Cooper Kupp, wide receiver for the Los Angeles Rams and graduate of Davis High School in Yakima and Eastern Washington University, recently donated $21,000 to organizations fighting hunger during the COVID-19 pandemic. Cooper’s very generous $7,000 gift to Second Harvest is providing food to children, families and seniors in need in local communities close to his heart, Yakima and Richland. 

“There is a battle going on to care for the people whose livelihood has been taken from them and their means of providing for their families stripped from them due to circumstances outside of their control. It’s a battle more than worthy of fighting for,” Cooper said. 

Thank you, Cooper, for giving back to your home community and helping get food to those who need it during this crisis! Read more about Cooper’s donation here. Also, congratulations to Cooper for recently landing on the NFL Top 100 players list for the first time in his career! 


“We have lost half of our income due to the pandemic. Childcare for our four kids and job prospects aren’t lining up yet. The Mobile Markets filled our kitchen. The peace of mind it brought, as well as healthy meals together, have been a huge blessing. I’m so grateful for the efforts by the volunteers and National Guard and for the healthy, fresh food we wouldn’t have otherwise been able to have right now. I’ve never once felt shamed for picking up food from these drive-up pantries. Thank you all so much.” -Linda, Spokane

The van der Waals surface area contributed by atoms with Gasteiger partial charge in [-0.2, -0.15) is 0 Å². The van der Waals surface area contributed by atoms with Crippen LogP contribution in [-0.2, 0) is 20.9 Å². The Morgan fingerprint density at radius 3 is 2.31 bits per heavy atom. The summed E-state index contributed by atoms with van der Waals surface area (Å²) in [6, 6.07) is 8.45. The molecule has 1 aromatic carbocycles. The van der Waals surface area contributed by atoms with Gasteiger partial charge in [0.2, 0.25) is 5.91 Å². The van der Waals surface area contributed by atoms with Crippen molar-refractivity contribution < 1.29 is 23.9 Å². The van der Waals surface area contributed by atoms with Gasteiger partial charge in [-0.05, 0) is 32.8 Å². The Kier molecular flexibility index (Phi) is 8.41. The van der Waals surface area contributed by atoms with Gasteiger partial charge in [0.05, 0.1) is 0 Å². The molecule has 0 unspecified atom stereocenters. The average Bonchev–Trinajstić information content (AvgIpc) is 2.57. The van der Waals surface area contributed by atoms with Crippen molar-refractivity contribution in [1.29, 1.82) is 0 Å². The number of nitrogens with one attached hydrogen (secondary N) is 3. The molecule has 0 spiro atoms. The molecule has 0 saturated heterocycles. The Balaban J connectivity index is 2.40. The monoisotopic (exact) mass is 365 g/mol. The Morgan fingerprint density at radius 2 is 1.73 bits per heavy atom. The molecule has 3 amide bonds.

Photo by Kessin Drews

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Service to Country and Community – November 10

Service to Country and Community – November 10

The Bite2Go program rallies people from a diversity of backgrounds around the simple belief that no child should go hungry. Our donors and volunteers come from the business world, the faith community and a variety of civic groups and clubs; they range in age from 9 to 90.

As Nov. 11, Veterans Day, approaches, we’d like to take time to thank a special group — our veterans — and acknowledge the multiple ways they serve our program and our communities as they once served their nation.

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What My Internship Taught Me – November 3

What My Internship Taught Me – November 3

Food insecurity. It is a term we so often hear, but many of us never really understand because we are lucky.

We have never skipped a meal because we can’t afford one or questioned when we will eat again. But it’s a reality for thousands of our neighbors.

They have to make impossible choices about whether to buy medication, pay rent, keep the power on, and put gas in the car — or buy food for the week.

And while I knew that people around me were making these choices every day, I never understood it until working with Second Harvest.

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Feeding Eastern Washington and North Idaho

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